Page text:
OPINION | POLITICS
By Moses Balyeku
On September 13, a handful of legislators opposed to the amendment of article 102 (b) addressed a press conference at parliamentary building.
They among others threatened violence in Parliament even if Raphael Magyezi complied with parliamentary rules of procedure and presented his motion.
In light of their threats, it was only this newspaper that authored an editorial advising both parties; opposition and the ruling legislators to act calmly over the matter. Surprisingly, all the other notable Ugandans and institutions that would have condemned those inciting violence remained dead silent.
The aforesaid legislators’ threats came to pass during the subsequent two sessions of Parliament when the Bill was scheduled on the order paper. During the first session, when hooliganism was orchestrated, Speaker Rebecca Kadaga acted humbly by suspendingd the House. That hooliganism was unpalatable yet the speaker is supposed to be heard in silence.
Then on the following day, the same legislators disrupted the proceedings citing their dissatisfaction with Speaker Kadaga’s ruling in which she suspended the disruptive legislators. She did so because the legislators were in violation of rules; 73, 74, and 7(2). In addition, her action was in accordance with rules 77, 79(2), 80 and 8 as well.
After doing so, Speaker Kadaga suspended the house for 30 minutes to enable the Sergeant-At-Arms to have errant legislators out of the House. Regrettably, the suspended legislators didn’t comply. Only a few; Medard Segoona and Mubarak Munyagwa complied. The others instead turned more rowdy to the extent of throwing chairs and microphone stands at them. It is at this point that timely and necessary reinforcement was sought to evict them.
Surprisingly, the notable Ugandans, I expected to speak against the legislators who started inciting violence before, are now loudly demonising Speaker Kadaga. The actions of those notable Ugandans who remained silent when legislators were inciting violence, but are now condemning Kadaga are nothing but hypocrisy. I must confess that their actions have since deepened my appreciation of why Jesus Christ had no kind words for Pharisees and Scribes who were exercising hypocrisy.
Any notable Ugandan that has opted to play double standard over this matter has no truth in him. And by the way, God punishes those He expects to guide people fairly but opt to negate it for populist benefits. God manifested so to Eli in the book of Samuel.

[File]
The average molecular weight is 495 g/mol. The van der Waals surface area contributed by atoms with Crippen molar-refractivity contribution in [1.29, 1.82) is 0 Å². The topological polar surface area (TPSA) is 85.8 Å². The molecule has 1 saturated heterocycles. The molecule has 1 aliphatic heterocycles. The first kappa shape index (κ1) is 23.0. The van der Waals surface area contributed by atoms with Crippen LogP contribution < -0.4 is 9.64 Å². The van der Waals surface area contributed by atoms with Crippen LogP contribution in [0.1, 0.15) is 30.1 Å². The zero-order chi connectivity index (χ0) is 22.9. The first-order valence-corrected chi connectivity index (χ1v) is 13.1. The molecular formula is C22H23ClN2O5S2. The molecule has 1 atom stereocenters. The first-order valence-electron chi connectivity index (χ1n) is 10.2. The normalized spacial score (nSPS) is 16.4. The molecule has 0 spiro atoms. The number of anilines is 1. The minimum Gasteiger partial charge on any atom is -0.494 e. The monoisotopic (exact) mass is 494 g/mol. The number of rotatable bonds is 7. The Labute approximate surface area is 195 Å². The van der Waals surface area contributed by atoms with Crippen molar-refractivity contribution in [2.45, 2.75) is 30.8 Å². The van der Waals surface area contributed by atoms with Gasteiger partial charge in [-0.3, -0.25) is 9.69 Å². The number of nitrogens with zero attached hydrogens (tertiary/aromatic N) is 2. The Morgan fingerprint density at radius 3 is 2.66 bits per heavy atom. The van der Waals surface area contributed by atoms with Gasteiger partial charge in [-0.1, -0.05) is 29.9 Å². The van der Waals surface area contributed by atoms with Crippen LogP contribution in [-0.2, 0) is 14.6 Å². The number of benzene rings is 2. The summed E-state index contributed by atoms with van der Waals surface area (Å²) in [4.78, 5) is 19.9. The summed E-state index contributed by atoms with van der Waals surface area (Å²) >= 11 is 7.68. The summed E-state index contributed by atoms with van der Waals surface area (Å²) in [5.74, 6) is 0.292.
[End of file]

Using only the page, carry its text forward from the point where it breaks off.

Eli had two sons, Hophni and Phinehas, who served as the priests of God in the temple. But when Eli was told of the iniquities of his sons like having sexual intercourse with the women who were serving at the entrance to the tent of meeting, Eli in fear of offending them didn’t reprimand them. His behaviour motivated God to tell Samuel: ‘Behold, I am about to do a thing in Israel at which the two ears of everyone who hears it will tingle. On that day I will fulfill against Eli all that I have spoken concerning his house, from beginning to end. And I declare to him that I am about to punish his house forever, for the iniquity that he knew, because his sons were blaspheming God and he did not restrain them. Therefore, I swear to the house of Eli that the iniquity of Eli’s house shall not be atoned for by sacrifice or offering forever’” (1 Samuel 3: 11-14). Thus, God punished Eli’s children by death during a war. On hearing about their demise, Eli also collapsed and died.
My humble appeal to those expected to guide Ugandans is to do so objectively. Doing so selectively in a bid to gain cheap popularity undermines you in the eyes of many. For instance, to apportion all the blame on Speaker Kadaga without blaming the legislators who orchestrated violence is shameful.
The writer is Jinja West Member of Parliament